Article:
Sustainable Development

Has the UN reached its sustainable development goals? Yes and no

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We must do more to meet our goals. Image: Unsplash/Meg Nielson

Katrin Eggenberger
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Sustainable Development

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  • The latest report on the status of the UN Sustainable Development Goals (SDGs) highlights areas where efforts have stalled.
  • But while it is important to acknowledge where progress on the SDGs hasn't been made, it is also vital to highlight where it has.
  • COVID accelerated progress on healthcare and digitalization but we need further collaboration to ensure more is done.

The 2022 report on the status of the United Nations (UN) Sustainable Development Goals (SDGs) highlights some problematic areas of development and, in some instances, record areas of negative growth.

Efforts to address poverty and hunger have experienced a setback with the onset of several armed conflicts, notably the Russian invasion of Ukraine, and progress with health and education, as well as efforts to improve the provision of basic services, have been negatively impacted by the COVID-19 pandemic and a global failure to adequately address climate change.

The report casts doubt over the likelihood of realizing the UN 2030 Agenda, and posits that recent setbacks have effectively placed the entire world and all of its citizens in grave danger from a range of threats. These threats represent a peril which calls for a clear and immediate response, and efforts to coordinate such a response will require comprehensive global partnerships.

Acknowledging the areas of SDG implementation that have lost ground is an important step towards regaining such ground, but it is equally important to identify areas where progress has been made, often on a surprising, organic level, without direction from national governments.

Positive progress on the sustainable development goals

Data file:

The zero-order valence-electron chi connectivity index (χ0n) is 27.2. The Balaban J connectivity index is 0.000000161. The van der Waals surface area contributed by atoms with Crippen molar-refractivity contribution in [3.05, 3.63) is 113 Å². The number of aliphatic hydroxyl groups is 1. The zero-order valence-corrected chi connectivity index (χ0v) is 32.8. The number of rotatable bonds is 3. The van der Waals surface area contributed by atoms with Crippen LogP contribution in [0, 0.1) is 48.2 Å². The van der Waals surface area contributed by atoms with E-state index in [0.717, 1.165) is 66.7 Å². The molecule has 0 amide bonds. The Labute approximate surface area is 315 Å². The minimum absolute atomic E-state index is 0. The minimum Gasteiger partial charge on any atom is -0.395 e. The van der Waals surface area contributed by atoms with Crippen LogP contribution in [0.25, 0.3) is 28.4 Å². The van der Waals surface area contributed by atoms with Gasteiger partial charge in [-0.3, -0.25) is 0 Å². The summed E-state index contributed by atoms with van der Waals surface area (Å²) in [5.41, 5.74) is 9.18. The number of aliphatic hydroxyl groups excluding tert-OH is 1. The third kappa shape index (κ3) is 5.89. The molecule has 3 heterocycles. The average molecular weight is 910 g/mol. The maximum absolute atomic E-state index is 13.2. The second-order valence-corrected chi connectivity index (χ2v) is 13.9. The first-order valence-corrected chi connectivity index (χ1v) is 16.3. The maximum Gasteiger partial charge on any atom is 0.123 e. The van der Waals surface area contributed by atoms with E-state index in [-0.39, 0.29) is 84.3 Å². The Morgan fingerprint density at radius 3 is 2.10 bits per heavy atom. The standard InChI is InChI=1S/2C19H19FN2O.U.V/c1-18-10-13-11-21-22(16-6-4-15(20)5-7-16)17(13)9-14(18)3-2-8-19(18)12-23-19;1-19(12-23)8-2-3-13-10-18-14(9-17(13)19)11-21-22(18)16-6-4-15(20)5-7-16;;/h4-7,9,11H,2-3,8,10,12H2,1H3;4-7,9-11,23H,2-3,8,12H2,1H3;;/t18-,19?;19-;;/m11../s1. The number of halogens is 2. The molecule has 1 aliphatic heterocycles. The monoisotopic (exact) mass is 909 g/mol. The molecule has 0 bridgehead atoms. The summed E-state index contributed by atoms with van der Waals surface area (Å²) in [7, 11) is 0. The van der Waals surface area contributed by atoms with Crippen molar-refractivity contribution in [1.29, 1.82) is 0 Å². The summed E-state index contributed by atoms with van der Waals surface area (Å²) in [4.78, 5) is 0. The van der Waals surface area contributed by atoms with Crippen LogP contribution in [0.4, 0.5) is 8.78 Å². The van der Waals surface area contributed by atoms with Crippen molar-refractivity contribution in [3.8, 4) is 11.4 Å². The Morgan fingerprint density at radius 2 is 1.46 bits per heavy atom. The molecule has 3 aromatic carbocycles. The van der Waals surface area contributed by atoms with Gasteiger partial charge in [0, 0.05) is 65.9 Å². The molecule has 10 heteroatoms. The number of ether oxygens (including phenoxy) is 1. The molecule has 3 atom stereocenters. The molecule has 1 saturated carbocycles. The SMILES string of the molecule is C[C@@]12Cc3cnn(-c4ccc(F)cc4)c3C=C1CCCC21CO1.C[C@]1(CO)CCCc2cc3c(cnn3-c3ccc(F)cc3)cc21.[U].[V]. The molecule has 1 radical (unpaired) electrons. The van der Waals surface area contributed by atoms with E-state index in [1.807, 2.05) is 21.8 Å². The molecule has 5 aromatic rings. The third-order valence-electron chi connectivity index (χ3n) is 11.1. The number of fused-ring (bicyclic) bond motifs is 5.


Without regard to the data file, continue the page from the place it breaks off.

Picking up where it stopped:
Whilst a number of SDGs have been negatively impacted through the confluence of limiting factors, the converse is also true; positive progress on isolated SDGs have paved the way for development in other areas.

Success stories in our fight against COVID-19, for example, and subsequent progress in the area of SDG 3 – ensuring healthy lives and promoting well-being for all at all ages – has led the way towards progress on SDG 11 – sustainable cities and communities – as the need to urgently treat those suffering from COVID-19 infection has led to the creation of medical centres and new hospitals in some previously underdeveloped areas.

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A great example of this is the COVID Speciality Hospital in Bengalaru, India, which was inaugurated on June 19, 2021. This construction was facilitated via a partnership between Boeing India, Selco, Doctors for you Foundation and Karnataka Power Corporation Ltd, and it also represents progress on SDG 9industry, innovation and infrastructure – as well as SDG 17 – partnership for the goals.

The hospital in question was created specifically with the treatment of COVID patients in mind, but once the pandemic has been brought under sufficient control it can easily be overhauled to serve as a venue for the treatment of general health issues.

Digital transformation as a result of COVID-19

Steps taken to address the COVID-19 pandemic have given rise, inter alia, to a large scale digital transformation. This has not only improved the efficacy of global labour, but has also led to the development of a more robust framework for future global cooperation in the area of information exchange.